Garda station opens doors to the public doors to the p

Little Nicole enjoying the Garda motorbike with her mum Louise and aunt Erica.
The Tipperary Town multi-cultural open gardai day took place on Saturday with many families exploring the inside of the garda station and enjoying demonstrations available to show the different aspects of being a garda and to see the different divisions.

The Tipperary Town multi-cultural open gardai day took place on Saturday with many families exploring the inside of the garda station and enjoying demonstrations available to show the different aspects of being a garda and to see the different divisions.

A large crowd watched the Tipperary Fire Brigade take the doors and roof off a car in a simulated road traffic accident between two vehicles and learnt how the emergency services all work together.

“This is our second garda open day in Tipperary Town and with the huge public attendance, this is one of the biggest garda open days in the country so far this year,” said Sergeant Paul Dennehy. “People are enjoying themselves and the extrication and demonstration of how the emergency response units respond to a car accident has shown people the high standards the ambulance and fire brigade units adhere to.”

The Road Safety Authority (RSA) had a simulator truck with many different interactive aspects for both adults and children. Anastasia Murphy from the Traffic Corp in Thurles was at the open day to promote road safety. “It’s great to see the kids wearing the high visible jackets and making sure their parents try them on too. John Hodnett from the Garda Dog Unit in Cork explained to a group of children the different jobs that the dogs are involved in. “We have dogs to track explosives and drugs and German Sheppard dogs for general purpose work such searching for missing persons, property and tracking suspects,” explained John.The RSA simulator attracted great interest and was surprisingly scary and educational for those who dared to try it.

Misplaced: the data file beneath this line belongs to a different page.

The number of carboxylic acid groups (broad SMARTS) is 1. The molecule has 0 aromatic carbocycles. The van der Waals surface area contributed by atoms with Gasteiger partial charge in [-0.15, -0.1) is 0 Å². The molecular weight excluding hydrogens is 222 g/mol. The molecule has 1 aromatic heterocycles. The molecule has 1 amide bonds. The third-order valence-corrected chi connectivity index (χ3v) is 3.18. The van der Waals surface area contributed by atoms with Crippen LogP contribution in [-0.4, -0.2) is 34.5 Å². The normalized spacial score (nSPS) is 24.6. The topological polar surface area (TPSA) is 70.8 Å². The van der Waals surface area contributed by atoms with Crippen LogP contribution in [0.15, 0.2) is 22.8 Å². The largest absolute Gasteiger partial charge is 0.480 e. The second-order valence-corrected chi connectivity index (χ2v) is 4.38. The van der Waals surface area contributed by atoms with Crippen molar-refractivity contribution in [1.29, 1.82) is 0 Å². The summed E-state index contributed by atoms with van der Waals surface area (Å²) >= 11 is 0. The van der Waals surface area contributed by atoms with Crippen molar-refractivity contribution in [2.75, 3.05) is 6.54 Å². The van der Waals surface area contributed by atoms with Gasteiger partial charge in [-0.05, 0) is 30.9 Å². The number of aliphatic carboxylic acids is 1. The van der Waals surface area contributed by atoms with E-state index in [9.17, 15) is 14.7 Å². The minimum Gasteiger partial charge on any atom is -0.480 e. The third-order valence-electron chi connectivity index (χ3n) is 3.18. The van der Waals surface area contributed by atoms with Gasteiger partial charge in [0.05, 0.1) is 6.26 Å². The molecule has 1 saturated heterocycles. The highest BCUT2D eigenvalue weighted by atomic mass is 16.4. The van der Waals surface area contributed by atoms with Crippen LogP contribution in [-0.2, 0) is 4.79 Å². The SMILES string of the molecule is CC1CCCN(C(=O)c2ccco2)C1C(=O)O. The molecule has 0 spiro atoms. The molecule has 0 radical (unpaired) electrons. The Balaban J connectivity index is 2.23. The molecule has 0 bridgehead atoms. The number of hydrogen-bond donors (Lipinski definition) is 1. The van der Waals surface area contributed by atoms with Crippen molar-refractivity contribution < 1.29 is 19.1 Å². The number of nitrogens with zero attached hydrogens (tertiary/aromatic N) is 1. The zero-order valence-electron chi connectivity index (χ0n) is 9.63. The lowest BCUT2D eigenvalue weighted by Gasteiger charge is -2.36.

“Basically you sit in the car, with your seatbelt securely fastened and the car rotates 360 degrees so you get to feel what it’s like upside down in a car,” said Paul Duffy who tried it with his brother Michael. “It was mental… the pressure on your eyes and face is amazing.”

The simulator gave people the experience of being upside down in the car. “Most people panic and with both hands free, they open the seatbelt and fall on their head possibly breaking your neck. It’s difficult in such circumstances not to panic but put your feet on the dashboard and press one of your hands above your head against the ceiling to ensure a safer exit.”

Mum Geraldine Ryan from Kilcommon came with her family Ciara, Amy and Sean. “We did everything and really enjoyed the day. Sean really liked the motorbike simulators and Amy liked the Garda dogs although the kids didn’t’ like seeing the inside of the cells very much,” joked Geraldine.OrganiserSergeant Padraic Powell “It’s a great event that brings the communit y and Gardai closer together.